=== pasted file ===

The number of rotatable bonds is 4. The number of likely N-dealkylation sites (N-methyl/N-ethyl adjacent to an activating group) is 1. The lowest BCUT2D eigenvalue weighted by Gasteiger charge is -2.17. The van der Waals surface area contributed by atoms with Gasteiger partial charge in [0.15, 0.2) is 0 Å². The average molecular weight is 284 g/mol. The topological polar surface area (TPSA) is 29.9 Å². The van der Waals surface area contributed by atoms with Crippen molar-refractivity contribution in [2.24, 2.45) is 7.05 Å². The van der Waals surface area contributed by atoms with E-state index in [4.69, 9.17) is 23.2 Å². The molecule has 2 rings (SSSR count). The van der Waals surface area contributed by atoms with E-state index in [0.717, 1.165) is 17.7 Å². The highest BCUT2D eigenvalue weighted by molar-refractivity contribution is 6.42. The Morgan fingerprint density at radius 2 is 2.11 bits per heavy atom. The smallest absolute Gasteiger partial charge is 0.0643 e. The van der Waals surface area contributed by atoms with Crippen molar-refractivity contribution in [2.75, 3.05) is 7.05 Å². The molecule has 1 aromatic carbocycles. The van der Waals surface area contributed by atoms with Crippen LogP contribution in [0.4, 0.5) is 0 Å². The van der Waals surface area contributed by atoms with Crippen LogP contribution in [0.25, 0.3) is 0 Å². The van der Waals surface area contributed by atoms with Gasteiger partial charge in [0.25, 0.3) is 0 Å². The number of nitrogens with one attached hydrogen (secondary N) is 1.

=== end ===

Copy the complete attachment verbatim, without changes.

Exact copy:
The number of rotatable bonds is 4. The number of likely N-dealkylation sites (N-methyl/N-ethyl adjacent to an activating group) is 1. The lowest BCUT2D eigenvalue weighted by Gasteiger charge is -2.17. The van der Waals surface area contributed by atoms with Gasteiger partial charge in [0.15, 0.2) is 0 Å². The average molecular weight is 284 g/mol. The topological polar surface area (TPSA) is 29.9 Å². The van der Waals surface area contributed by atoms with Crippen molar-refractivity contribution in [2.24, 2.45) is 7.05 Å². The van der Waals surface area contributed by atoms with E-state index in [4.69, 9.17) is 23.2 Å². The molecule has 2 rings (SSSR count). The van der Waals surface area contributed by atoms with E-state index in [0.717, 1.165) is 17.7 Å². The highest BCUT2D eigenvalue weighted by molar-refractivity contribution is 6.42. The Morgan fingerprint density at radius 2 is 2.11 bits per heavy atom. The smallest absolute Gasteiger partial charge is 0.0643 e. The van der Waals surface area contributed by atoms with Crippen molar-refractivity contribution in [2.75, 3.05) is 7.05 Å². The molecule has 1 aromatic carbocycles. The van der Waals surface area contributed by atoms with Crippen LogP contribution in [0.4, 0.5) is 0 Å². The van der Waals surface area contributed by atoms with Crippen LogP contribution in [0.25, 0.3) is 0 Å². The van der Waals surface area contributed by atoms with Gasteiger partial charge in [0.25, 0.3) is 0 Å². The number of nitrogens with one attached hydrogen (secondary N) is 1.